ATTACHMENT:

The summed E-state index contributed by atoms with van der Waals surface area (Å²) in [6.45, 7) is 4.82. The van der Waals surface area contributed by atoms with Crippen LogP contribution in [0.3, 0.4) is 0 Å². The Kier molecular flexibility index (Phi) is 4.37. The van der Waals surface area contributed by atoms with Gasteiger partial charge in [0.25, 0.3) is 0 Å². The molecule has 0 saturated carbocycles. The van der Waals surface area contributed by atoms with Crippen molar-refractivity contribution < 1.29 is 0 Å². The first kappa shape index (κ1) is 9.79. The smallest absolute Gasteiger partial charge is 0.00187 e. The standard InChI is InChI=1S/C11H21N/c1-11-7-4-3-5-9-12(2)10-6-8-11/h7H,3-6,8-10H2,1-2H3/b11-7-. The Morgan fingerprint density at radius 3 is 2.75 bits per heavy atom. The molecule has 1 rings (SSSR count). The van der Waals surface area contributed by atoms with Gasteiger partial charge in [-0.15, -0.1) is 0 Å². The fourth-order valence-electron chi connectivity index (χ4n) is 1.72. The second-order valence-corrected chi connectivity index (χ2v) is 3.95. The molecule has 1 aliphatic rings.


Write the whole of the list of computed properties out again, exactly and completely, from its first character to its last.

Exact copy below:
The summed E-state index contributed by atoms with van der Waals surface area (Å²) in [6.45, 7) is 4.82. The van der Waals surface area contributed by atoms with Crippen LogP contribution in [0.3, 0.4) is 0 Å². The Kier molecular flexibility index (Phi) is 4.37. The van der Waals surface area contributed by atoms with Gasteiger partial charge in [0.25, 0.3) is 0 Å². The molecule has 0 saturated carbocycles. The van der Waals surface area contributed by atoms with Crippen molar-refractivity contribution < 1.29 is 0 Å². The first kappa shape index (κ1) is 9.79. The smallest absolute Gasteiger partial charge is 0.00187 e. The standard InChI is InChI=1S/C11H21N/c1-11-7-4-3-5-9-12(2)10-6-8-11/h7H,3-6,8-10H2,1-2H3/b11-7-. The Morgan fingerprint density at radius 3 is 2.75 bits per heavy atom. The molecule has 1 rings (SSSR count). The van der Waals surface area contributed by atoms with Gasteiger partial charge in [-0.15, -0.1) is 0 Å². The fourth-order valence-electron chi connectivity index (χ4n) is 1.72. The second-order valence-corrected chi connectivity index (χ2v) is 3.95. The molecule has 1 aliphatic rings.